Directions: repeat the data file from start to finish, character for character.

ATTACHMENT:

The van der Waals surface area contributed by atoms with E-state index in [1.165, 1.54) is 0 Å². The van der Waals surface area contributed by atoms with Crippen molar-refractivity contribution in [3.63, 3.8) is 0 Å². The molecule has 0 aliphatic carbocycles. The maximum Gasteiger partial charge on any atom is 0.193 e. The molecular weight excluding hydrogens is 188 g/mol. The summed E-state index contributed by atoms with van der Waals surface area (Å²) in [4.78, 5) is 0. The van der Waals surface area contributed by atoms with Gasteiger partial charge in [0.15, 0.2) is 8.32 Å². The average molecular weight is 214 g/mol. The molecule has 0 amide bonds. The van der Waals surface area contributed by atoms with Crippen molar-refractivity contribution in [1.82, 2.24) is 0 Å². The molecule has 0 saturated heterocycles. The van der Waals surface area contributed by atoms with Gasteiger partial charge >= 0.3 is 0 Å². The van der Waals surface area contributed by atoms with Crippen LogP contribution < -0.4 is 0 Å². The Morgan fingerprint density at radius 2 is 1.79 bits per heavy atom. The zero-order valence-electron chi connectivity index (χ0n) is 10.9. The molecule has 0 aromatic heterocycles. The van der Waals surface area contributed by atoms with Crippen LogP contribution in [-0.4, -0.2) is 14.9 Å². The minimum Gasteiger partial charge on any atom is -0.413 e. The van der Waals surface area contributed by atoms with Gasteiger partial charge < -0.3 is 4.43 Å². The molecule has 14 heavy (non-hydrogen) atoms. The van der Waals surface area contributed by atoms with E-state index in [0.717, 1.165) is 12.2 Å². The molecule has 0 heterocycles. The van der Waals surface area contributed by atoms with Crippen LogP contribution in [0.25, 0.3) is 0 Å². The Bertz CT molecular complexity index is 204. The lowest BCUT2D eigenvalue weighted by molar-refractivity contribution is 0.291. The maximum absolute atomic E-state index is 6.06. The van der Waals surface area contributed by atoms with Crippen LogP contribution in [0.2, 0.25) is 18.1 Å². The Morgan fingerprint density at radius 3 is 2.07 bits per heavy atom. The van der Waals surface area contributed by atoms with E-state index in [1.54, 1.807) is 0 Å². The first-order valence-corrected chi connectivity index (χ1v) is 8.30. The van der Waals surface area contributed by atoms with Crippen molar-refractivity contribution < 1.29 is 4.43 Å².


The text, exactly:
The van der Waals surface area contributed by atoms with E-state index in [1.165, 1.54) is 0 Å². The van der Waals surface area contributed by atoms with Crippen molar-refractivity contribution in [3.63, 3.8) is 0 Å². The molecule has 0 aliphatic carbocycles. The maximum Gasteiger partial charge on any atom is 0.193 e. The molecular weight excluding hydrogens is 188 g/mol. The summed E-state index contributed by atoms with van der Waals surface area (Å²) in [4.78, 5) is 0. The van der Waals surface area contributed by atoms with Gasteiger partial charge in [0.15, 0.2) is 8.32 Å². The average molecular weight is 214 g/mol. The molecule has 0 amide bonds. The van der Waals surface area contributed by atoms with Crippen molar-refractivity contribution in [1.82, 2.24) is 0 Å². The molecule has 0 saturated heterocycles. The van der Waals surface area contributed by atoms with Gasteiger partial charge >= 0.3 is 0 Å². The van der Waals surface area contributed by atoms with Crippen LogP contribution < -0.4 is 0 Å². The Morgan fingerprint density at radius 2 is 1.79 bits per heavy atom. The zero-order valence-electron chi connectivity index (χ0n) is 10.9. The molecule has 0 aromatic heterocycles. The van der Waals surface area contributed by atoms with Crippen LogP contribution in [-0.4, -0.2) is 14.9 Å². The minimum Gasteiger partial charge on any atom is -0.413 e. The van der Waals surface area contributed by atoms with Gasteiger partial charge < -0.3 is 4.43 Å². The molecule has 14 heavy (non-hydrogen) atoms. The van der Waals surface area contributed by atoms with E-state index in [0.717, 1.165) is 12.2 Å². The molecule has 0 heterocycles. The van der Waals surface area contributed by atoms with Crippen LogP contribution in [0.25, 0.3) is 0 Å². The Bertz CT molecular complexity index is 204. The lowest BCUT2D eigenvalue weighted by molar-refractivity contribution is 0.291. The maximum absolute atomic E-state index is 6.06. The van der Waals surface area contributed by atoms with Crippen LogP contribution in [0.2, 0.25) is 18.1 Å². The Morgan fingerprint density at radius 3 is 2.07 bits per heavy atom. The van der Waals surface area contributed by atoms with E-state index in [1.54, 1.807) is 0 Å². The first-order valence-corrected chi connectivity index (χ1v) is 8.30. The van der Waals surface area contributed by atoms with Crippen molar-refractivity contribution < 1.29 is 4.43 Å².